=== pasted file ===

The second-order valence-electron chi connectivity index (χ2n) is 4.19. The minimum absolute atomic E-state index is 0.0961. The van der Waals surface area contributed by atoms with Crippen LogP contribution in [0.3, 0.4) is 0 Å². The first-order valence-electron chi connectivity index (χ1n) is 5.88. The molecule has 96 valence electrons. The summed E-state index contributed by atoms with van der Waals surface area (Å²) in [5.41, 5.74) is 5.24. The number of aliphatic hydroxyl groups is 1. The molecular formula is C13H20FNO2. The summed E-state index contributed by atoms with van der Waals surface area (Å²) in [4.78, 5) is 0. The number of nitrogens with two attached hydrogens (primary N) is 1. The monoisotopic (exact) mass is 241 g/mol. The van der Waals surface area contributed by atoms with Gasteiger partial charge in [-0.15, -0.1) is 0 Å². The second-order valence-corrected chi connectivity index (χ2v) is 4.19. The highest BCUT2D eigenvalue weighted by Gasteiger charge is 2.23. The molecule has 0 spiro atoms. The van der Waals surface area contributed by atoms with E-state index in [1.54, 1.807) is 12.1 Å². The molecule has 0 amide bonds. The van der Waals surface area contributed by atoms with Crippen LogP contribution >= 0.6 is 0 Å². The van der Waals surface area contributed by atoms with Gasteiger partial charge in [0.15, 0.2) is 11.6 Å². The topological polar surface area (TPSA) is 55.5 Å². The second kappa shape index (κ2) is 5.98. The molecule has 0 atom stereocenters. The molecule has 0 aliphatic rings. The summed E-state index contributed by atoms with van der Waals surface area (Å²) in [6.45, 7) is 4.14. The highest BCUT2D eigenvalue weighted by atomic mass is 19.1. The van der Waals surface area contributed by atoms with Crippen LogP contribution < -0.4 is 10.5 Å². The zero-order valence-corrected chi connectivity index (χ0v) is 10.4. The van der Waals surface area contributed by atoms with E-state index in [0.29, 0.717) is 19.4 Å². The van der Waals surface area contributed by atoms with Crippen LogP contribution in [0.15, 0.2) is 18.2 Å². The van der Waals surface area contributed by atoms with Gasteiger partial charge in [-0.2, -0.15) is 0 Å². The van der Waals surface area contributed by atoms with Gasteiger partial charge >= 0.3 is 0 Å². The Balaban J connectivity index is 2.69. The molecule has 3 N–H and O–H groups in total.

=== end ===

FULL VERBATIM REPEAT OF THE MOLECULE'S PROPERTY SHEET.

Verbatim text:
The second-order valence-electron chi connectivity index (χ2n) is 4.19. The minimum absolute atomic E-state index is 0.0961. The van der Waals surface area contributed by atoms with Crippen LogP contribution in [0.3, 0.4) is 0 Å². The first-order valence-electron chi connectivity index (χ1n) is 5.88. The molecule has 96 valence electrons. The summed E-state index contributed by atoms with van der Waals surface area (Å²) in [5.41, 5.74) is 5.24. The number of aliphatic hydroxyl groups is 1. The molecular formula is C13H20FNO2. The summed E-state index contributed by atoms with van der Waals surface area (Å²) in [4.78, 5) is 0. The number of nitrogens with two attached hydrogens (primary N) is 1. The monoisotopic (exact) mass is 241 g/mol. The van der Waals surface area contributed by atoms with Gasteiger partial charge in [-0.15, -0.1) is 0 Å². The second-order valence-corrected chi connectivity index (χ2v) is 4.19. The highest BCUT2D eigenvalue weighted by Gasteiger charge is 2.23. The molecule has 0 spiro atoms. The van der Waals surface area contributed by atoms with E-state index in [1.54, 1.807) is 12.1 Å². The molecule has 0 amide bonds. The van der Waals surface area contributed by atoms with Crippen LogP contribution >= 0.6 is 0 Å². The van der Waals surface area contributed by atoms with Gasteiger partial charge in [0.15, 0.2) is 11.6 Å². The topological polar surface area (TPSA) is 55.5 Å². The second kappa shape index (κ2) is 5.98. The molecule has 0 atom stereocenters. The molecule has 0 aliphatic rings. The summed E-state index contributed by atoms with van der Waals surface area (Å²) in [6.45, 7) is 4.14. The highest BCUT2D eigenvalue weighted by atomic mass is 19.1. The van der Waals surface area contributed by atoms with Crippen LogP contribution < -0.4 is 10.5 Å². The zero-order valence-corrected chi connectivity index (χ0v) is 10.4. The van der Waals surface area contributed by atoms with E-state index in [0.29, 0.717) is 19.4 Å². The van der Waals surface area contributed by atoms with Crippen LogP contribution in [0.15, 0.2) is 18.2 Å². The van der Waals surface area contributed by atoms with Gasteiger partial charge in [-0.2, -0.15) is 0 Å². The van der Waals surface area contributed by atoms with Gasteiger partial charge >= 0.3 is 0 Å². The Balaban J connectivity index is 2.69. The molecule has 3 N–H and O–H groups in total.